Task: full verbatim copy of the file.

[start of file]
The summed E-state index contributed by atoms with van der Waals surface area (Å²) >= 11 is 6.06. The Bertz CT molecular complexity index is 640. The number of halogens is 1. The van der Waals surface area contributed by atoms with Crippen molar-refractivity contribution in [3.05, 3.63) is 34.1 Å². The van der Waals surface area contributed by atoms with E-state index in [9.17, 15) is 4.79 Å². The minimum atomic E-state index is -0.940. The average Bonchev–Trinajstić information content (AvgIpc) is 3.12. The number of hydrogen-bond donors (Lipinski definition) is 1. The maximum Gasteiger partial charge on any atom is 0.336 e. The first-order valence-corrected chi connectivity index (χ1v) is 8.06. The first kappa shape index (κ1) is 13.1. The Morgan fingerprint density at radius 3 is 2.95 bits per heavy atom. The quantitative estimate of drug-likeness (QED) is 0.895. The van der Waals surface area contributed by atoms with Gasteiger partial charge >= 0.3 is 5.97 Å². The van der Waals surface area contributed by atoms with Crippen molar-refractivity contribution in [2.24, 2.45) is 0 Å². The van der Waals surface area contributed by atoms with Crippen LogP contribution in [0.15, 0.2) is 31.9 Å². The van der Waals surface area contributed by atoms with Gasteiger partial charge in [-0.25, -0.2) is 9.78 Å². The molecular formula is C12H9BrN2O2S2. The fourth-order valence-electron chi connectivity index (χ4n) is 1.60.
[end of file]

The summed E-state index contributed by atoms with van der Waals surface area (Å²) >= 11 is 6.06. The Bertz CT molecular complexity index is 640. The number of halogens is 1. The van der Waals surface area contributed by atoms with Crippen molar-refractivity contribution in [3.05, 3.63) is 34.1 Å². The van der Waals surface area contributed by atoms with E-state index in [9.17, 15) is 4.79 Å². The minimum atomic E-state index is -0.940. The average Bonchev–Trinajstić information content (AvgIpc) is 3.12. The number of hydrogen-bond donors (Lipinski definition) is 1. The maximum Gasteiger partial charge on any atom is 0.336 e. The first-order valence-corrected chi connectivity index (χ1v) is 8.06. The first kappa shape index (κ1) is 13.1. The Morgan fingerprint density at radius 3 is 2.95 bits per heavy atom. The quantitative estimate of drug-likeness (QED) is 0.895. The van der Waals surface area contributed by atoms with Gasteiger partial charge >= 0.3 is 5.97 Å². The van der Waals surface area contributed by atoms with Crippen molar-refractivity contribution in [2.24, 2.45) is 0 Å². The van der Waals surface area contributed by atoms with Crippen LogP contribution in [0.15, 0.2) is 31.9 Å². The van der Waals surface area contributed by atoms with Gasteiger partial charge in [-0.25, -0.2) is 9.78 Å². The molecular formula is C12H9BrN2O2S2. The fourth-order valence-electron chi connectivity index (χ4n) is 1.60.